"A More Open China Awaits the 2000 Olympics," promise banners and signs all over the city of Beijing. The world will find out tomorrow if the International Olympic Committee is in a buying mood.
Anita DeFrantz, who holds the lone U.S. vote on the 90-member IOC making the decision on which of six cities will host the XXVII Olympiad, says: "I can't call it [the vote]," and backs up her statement by indicating she still isn't sure which city she's going to vote for (initially).
It's no secret who is leading the dissent against Beijing, the U.S. Congress and various human rights organizations here. But it doesn't stop there. The Dalai Lama, spiritual leader of Tibet, which was forcibly annexed by China three decades ago, decries a "totalitarian regime" being accorded such an honor.
To show good faith as decision day drew near, the Chinese government has been releasing dissidents from prison, sometimes as many as two at a time.
So far, it has been little more than a gesture. The prisons are literally full to the skylights.
What must be recalled here, however, is that the 2000 Games are seven years away and, if China maintains reasonable behavior and progress with regard to human rights, think of the good.
DeFrantz, an Olympian herself, speaks the committee line when she says, "as you know, the IOC cares about human-rights issues, and we certainly talk about it. One thing I tried to make clear in my testimony before Congress is that all of us [in the IOC] vow to take a vote that is free of political and commercial influences. All of us are bound by that oath."
While this might sound a tad high-falutin', the IOC came out smelling like a rose when it went against conventional wisdom at the time and selected Seoul, South Korea, for the 1988 Olympics back in 1981.
The country had a sweetheart named Chun Doo-hwan calling the shots at the time and he was virtually helpless to suppress pro-democracy protests (mainly by students) as the Games approached. Worse (for him anyway), Chun was banned from attending the Opening Ceremonies by the man he had appointed president of the organizing committee.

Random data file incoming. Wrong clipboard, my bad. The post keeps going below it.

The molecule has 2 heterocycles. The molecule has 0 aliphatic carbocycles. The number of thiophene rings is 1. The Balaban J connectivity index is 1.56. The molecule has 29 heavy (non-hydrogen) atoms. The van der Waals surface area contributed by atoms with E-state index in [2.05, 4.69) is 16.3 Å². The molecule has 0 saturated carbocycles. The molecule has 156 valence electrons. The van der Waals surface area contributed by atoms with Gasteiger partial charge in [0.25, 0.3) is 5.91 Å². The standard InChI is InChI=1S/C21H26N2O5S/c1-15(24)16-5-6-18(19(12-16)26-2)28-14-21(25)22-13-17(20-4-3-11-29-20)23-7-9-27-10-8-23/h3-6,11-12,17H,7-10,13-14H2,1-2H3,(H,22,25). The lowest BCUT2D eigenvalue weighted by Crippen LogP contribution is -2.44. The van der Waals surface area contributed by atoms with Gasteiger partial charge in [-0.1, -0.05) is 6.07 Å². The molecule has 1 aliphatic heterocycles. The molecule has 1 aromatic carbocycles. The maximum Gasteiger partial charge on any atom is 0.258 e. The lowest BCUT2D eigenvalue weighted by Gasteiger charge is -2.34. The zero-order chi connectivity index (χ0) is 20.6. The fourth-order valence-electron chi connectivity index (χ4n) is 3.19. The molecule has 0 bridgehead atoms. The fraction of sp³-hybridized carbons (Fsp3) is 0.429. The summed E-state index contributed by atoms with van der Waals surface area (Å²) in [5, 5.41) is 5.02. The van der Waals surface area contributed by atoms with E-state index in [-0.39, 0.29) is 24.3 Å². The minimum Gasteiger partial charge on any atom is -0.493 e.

Maybe Seoul's being selected for the Games by the IOC had nothing to do with the end of semi-dictatorship in South Korea. But arguments boosting the theory are impressive since the country was able to establish diplomatic relationships with scores of countries just 25 years after the Korean War, and it's apparent that sport was the channel of communication making it all possible.
Additionally, look at the huge softening the "Hermit Kingdom," North Korea, has undergone, perhaps as a result of this completely closed society having a chance to view close up people coming together in relative trust and good fellowship.
Chief political spokesman against Beijing's being selected has been Sen. Bill Bradley of New Jersey. The former basketball star and Olympian points out that "China has made no serious effort to improve the situation [human rights record]."
He allows that trade and contact with China under favored-nation status is good, but that awarding the Olympics to Beijing "constitutes an honor much more than a force for liberalization. It is not deserved."
The USOC lobbied mightily against congressional resolutions, which means it remains a member in good standing with the power types of the IOC.
The mayor of Beijing, Zhung Baifa, made a boo-boo threatening China would boycott the 1996 Games in Atlanta if the U.S. Congress continued to try to sway the voters, but this was quickly corrected by cooler heads on the organizing committee.
Ironically, some high-ranking officials in the one remaining Communist country with any influence think Beijing isn't ready for the Games, citing a weak infrastructure and general services not up to requirements. On the other hand, 29 of 38 competition sites built to specification are in place and construction on a 100,000-seat main stadium would begin yesterday if Beijing wins the bid.
Sydney, Australia, looms as a serious contender for the 2000 Games, but votes by the IOC are often unpredictable. For instance, Atlanta came out of the weeds for a surprising victory for the '96 Games and folks are still trying to figure out how Lillehammer, Norway, latched onto next year's Winter Olympics. The whole process will not be effected in just one ballot.
Fittingly, the decision is being made in Monte Carlo, a place well known for rolling dice.